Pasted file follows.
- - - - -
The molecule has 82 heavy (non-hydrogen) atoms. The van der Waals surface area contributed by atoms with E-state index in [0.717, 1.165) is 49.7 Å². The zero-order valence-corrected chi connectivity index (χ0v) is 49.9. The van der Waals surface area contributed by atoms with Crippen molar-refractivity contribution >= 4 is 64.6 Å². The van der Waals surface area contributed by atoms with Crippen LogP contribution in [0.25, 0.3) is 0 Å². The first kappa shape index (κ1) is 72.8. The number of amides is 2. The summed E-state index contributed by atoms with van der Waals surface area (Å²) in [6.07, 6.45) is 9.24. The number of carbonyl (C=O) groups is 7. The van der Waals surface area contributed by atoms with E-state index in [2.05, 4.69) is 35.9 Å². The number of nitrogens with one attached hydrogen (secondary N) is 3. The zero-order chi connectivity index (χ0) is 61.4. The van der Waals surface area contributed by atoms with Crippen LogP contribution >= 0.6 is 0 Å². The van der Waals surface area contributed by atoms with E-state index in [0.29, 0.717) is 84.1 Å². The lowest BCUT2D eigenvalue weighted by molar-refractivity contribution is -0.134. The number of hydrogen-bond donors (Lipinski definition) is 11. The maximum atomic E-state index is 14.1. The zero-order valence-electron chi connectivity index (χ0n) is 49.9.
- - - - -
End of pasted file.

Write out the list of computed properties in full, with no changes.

The molecule has 82 heavy (non-hydrogen) atoms. The van der Waals surface area contributed by atoms with E-state index in [0.717, 1.165) is 49.7 Å². The zero-order valence-corrected chi connectivity index (χ0v) is 49.9. The van der Waals surface area contributed by atoms with Crippen molar-refractivity contribution >= 4 is 64.6 Å². The van der Waals surface area contributed by atoms with Crippen LogP contribution in [0.25, 0.3) is 0 Å². The first kappa shape index (κ1) is 72.8. The number of amides is 2. The summed E-state index contributed by atoms with van der Waals surface area (Å²) in [6.07, 6.45) is 9.24. The number of carbonyl (C=O) groups is 7. The van der Waals surface area contributed by atoms with E-state index in [2.05, 4.69) is 35.9 Å². The number of nitrogens with one attached hydrogen (secondary N) is 3. The zero-order chi connectivity index (χ0) is 61.4. The van der Waals surface area contributed by atoms with Crippen LogP contribution >= 0.6 is 0 Å². The van der Waals surface area contributed by atoms with E-state index in [0.29, 0.717) is 84.1 Å². The lowest BCUT2D eigenvalue weighted by molar-refractivity contribution is -0.134. The number of hydrogen-bond donors (Lipinski definition) is 11. The maximum atomic E-state index is 14.1. The zero-order valence-electron chi connectivity index (χ0n) is 49.9.